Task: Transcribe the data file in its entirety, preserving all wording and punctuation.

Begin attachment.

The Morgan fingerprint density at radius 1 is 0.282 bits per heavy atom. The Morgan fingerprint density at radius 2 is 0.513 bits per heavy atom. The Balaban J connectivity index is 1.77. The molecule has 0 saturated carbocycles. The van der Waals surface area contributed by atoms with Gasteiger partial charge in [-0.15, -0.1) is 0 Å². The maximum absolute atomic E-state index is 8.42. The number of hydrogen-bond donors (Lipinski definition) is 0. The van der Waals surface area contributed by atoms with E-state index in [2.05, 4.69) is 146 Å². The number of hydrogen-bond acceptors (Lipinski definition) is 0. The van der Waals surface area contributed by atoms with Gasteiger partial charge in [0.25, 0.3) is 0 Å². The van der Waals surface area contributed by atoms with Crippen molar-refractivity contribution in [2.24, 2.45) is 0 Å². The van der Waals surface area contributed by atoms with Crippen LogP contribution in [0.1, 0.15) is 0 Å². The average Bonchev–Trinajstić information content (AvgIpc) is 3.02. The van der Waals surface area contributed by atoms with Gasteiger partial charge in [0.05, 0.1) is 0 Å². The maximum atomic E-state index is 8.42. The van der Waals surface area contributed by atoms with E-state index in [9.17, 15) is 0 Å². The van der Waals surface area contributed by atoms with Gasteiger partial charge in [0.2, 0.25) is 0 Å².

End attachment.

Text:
The Morgan fingerprint density at radius 1 is 0.282 bits per heavy atom. The Morgan fingerprint density at radius 2 is 0.513 bits per heavy atom. The Balaban J connectivity index is 1.77. The molecule has 0 saturated carbocycles. The van der Waals surface area contributed by atoms with Gasteiger partial charge in [-0.15, -0.1) is 0 Å². The maximum absolute atomic E-state index is 8.42. The number of hydrogen-bond donors (Lipinski definition) is 0. The van der Waals surface area contributed by atoms with E-state index in [2.05, 4.69) is 146 Å². The number of hydrogen-bond acceptors (Lipinski definition) is 0. The van der Waals surface area contributed by atoms with Gasteiger partial charge in [0.25, 0.3) is 0 Å². The van der Waals surface area contributed by atoms with Crippen molar-refractivity contribution in [2.24, 2.45) is 0 Å². The van der Waals surface area contributed by atoms with Crippen LogP contribution in [0.1, 0.15) is 0 Å². The average Bonchev–Trinajstić information content (AvgIpc) is 3.02. The van der Waals surface area contributed by atoms with Gasteiger partial charge in [0.05, 0.1) is 0 Å². The maximum atomic E-state index is 8.42. The van der Waals surface area contributed by atoms with E-state index in [9.17, 15) is 0 Å². The van der Waals surface area contributed by atoms with Gasteiger partial charge in [0.2, 0.25) is 0 Å².